As part of a New Years-pegged piece, Businessweek asked different b-school deans and professors for their 2011 resolutions. One of the asked, Professor James O'Toole, hoped that schools would assess their own relevance by asking three questions: "Should we be trade or professional schools?", "Should we stress academic disciplines or area of concern to real businesses?" and "Should faculty be more mindful of preparing students or of their research projects?"
In 2005, O'Toole co-wrote a widely read and inflammatory Harvard Business Review article which slammed business schools as selfish, outmoded and ethically indifferent. In that article, "How Business Schools Lost Their Way," he and co-author Warren Bennis charged business schools with a failure to impart practical management skills. They scolded them for irrelevant curriculums structured around scientific research, shook their heads at professors who shirked the responsibility of instilling codes of ethical behavior. They believed the schools had broken a very expensive promise to develop true leaders of business.
The core problem, they argued, was that the schools and the faculty had, over the last four to five decades, opted for a scientific model of education over a professional one. Why not be more like medical and law schools? they asked. What followed was outrage.
That was over five years ago. Writing in Businessweek last spring, the two firestarters reflected on the fact that something so controversial then was now beginning to gain widespread acceptance.
For advancing that heresy we were condemned as "anti-science." Around that time, however, a few enlightened administrators, faculty members, alumni, and students (for example, at Yale and at such "second-tier" institutions as Duquesne's Donahue and Denver's Daniels B-schools, and in Canada, York's Schulich B-school) started connecting the dots among an alarming set of events and trends in the operating business environment. Taking note of the Enron and WorldCom scandals, the deindustrialization of North America, public calls for "sustainability," (and later, the nationalization of General Motors and the Wall Street meltdown), they decided the time had come to address social, environmental, and ethical issues in their respective MBA curriculums. Subsequently, those pioneering efforts have had a snowball effect: Last fall, representatives from several dozen B-schools around the world gathered in New York as guests of the Aspen Institute's Center for Business Education to share what they were learning from their new initiatives to address the cross-disciplinary concerns previously absent from their curriculums.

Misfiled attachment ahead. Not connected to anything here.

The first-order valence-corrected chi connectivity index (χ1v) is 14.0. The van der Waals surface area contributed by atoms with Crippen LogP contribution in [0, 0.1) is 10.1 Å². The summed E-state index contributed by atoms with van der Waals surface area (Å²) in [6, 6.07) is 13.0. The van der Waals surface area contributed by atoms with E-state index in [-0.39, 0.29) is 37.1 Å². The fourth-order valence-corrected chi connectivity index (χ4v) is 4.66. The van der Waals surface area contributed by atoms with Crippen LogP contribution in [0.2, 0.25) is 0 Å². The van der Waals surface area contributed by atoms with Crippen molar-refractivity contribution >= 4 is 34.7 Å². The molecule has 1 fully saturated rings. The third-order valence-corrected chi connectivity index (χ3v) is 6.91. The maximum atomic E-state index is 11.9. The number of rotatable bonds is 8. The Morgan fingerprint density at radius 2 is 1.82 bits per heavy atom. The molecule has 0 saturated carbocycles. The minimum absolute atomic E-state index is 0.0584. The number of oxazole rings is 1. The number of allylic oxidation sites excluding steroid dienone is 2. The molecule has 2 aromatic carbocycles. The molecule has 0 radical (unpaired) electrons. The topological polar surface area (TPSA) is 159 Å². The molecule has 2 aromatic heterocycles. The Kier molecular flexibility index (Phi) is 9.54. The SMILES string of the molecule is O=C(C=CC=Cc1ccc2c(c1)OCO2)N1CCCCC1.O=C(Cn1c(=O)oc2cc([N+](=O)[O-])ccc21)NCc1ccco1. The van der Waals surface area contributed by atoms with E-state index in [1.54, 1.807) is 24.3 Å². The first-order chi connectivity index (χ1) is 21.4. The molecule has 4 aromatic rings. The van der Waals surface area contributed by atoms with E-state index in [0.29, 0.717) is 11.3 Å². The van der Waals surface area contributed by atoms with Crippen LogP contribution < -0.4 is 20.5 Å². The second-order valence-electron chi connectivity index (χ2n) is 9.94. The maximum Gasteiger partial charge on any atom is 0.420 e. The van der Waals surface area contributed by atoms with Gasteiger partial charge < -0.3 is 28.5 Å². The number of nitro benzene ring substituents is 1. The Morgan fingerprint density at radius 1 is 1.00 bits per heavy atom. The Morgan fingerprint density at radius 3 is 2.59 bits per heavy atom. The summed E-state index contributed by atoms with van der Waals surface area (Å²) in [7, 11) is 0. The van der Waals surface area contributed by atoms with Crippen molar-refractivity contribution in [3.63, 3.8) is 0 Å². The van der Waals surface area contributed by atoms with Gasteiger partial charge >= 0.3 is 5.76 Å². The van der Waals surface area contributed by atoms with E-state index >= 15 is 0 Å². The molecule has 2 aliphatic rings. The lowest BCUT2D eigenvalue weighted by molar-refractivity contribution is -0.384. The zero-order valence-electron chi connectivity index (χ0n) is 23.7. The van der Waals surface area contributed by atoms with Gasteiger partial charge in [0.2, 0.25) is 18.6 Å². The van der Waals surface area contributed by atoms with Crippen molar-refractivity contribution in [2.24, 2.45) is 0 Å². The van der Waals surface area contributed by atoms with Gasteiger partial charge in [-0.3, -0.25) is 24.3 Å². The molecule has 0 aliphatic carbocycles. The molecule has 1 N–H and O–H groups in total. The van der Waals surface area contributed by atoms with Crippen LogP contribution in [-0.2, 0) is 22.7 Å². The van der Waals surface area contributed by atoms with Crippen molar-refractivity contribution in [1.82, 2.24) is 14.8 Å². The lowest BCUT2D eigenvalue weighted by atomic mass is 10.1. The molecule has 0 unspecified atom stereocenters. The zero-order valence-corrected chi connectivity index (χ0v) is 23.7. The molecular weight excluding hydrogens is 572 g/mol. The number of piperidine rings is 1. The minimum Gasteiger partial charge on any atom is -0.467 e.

There have been many new hopeful developments. To name a few from this year: Harvard Business School tapped the prominent ethics and leadership scholar Nitin Nohria as its new dean; Wharton, (perhaps weary of having fallen behind HBS and Chicago's Booth in the rankings the last decade?) announced it would follow Stanford and Yale's lead and overhaul its curriculum, adding more flexibility and stronger ethical values, to better prepare its students for the fast-changing, ever-specializing, new world; and QS began a new ranking for MBA programs in CSR and business ethics.
The concern is that all this reform may just be marketing gloss, a public relations corrective to a decade of tarnished reputation from Enron to the Great Recession. Is this similar to the way many corporations co-opted the words and images of the sustainability movement but little of the actual principles and practices? It's probably too early to tell if a new day is here just yet, but I think that as long as the job market remains tough and Wall Street's image venal, business schools will have no other choice but to change.
[Business School Resolutions for 2011- Businessweek]
[How Business Schools Lost Their Way (PDF)]
[B-School Reform: Better Late Than Never - Businessweek]
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